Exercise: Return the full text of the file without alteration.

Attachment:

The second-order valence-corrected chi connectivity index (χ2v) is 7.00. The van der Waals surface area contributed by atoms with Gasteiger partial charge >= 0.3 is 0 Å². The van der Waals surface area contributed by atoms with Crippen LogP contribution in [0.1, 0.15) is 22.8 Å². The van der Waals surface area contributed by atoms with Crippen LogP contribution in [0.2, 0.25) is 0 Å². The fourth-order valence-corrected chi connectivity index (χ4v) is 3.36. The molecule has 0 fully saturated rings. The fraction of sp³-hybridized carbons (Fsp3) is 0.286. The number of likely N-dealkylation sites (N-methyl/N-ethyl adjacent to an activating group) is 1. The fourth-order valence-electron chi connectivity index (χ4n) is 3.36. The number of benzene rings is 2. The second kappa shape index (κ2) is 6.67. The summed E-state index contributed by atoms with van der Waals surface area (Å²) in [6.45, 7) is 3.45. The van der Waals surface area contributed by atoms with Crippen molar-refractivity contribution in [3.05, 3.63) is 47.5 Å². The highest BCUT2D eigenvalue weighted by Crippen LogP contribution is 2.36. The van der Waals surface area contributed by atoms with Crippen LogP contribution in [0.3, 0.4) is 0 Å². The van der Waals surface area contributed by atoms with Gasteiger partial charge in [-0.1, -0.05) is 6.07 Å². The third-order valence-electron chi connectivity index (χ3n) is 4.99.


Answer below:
The second-order valence-corrected chi connectivity index (χ2v) is 7.00. The van der Waals surface area contributed by atoms with Gasteiger partial charge >= 0.3 is 0 Å². The van der Waals surface area contributed by atoms with Crippen LogP contribution in [0.1, 0.15) is 22.8 Å². The van der Waals surface area contributed by atoms with Crippen LogP contribution in [0.2, 0.25) is 0 Å². The fourth-order valence-corrected chi connectivity index (χ4v) is 3.36. The molecule has 0 fully saturated rings. The fraction of sp³-hybridized carbons (Fsp3) is 0.286. The number of likely N-dealkylation sites (N-methyl/N-ethyl adjacent to an activating group) is 1. The fourth-order valence-electron chi connectivity index (χ4n) is 3.36. The number of benzene rings is 2. The second kappa shape index (κ2) is 6.67. The summed E-state index contributed by atoms with van der Waals surface area (Å²) in [6.45, 7) is 3.45. The van der Waals surface area contributed by atoms with Crippen molar-refractivity contribution in [3.05, 3.63) is 47.5 Å². The highest BCUT2D eigenvalue weighted by Crippen LogP contribution is 2.36. The van der Waals surface area contributed by atoms with Crippen LogP contribution in [0.3, 0.4) is 0 Å². The van der Waals surface area contributed by atoms with Gasteiger partial charge in [-0.1, -0.05) is 6.07 Å². The third-order valence-electron chi connectivity index (χ3n) is 4.99.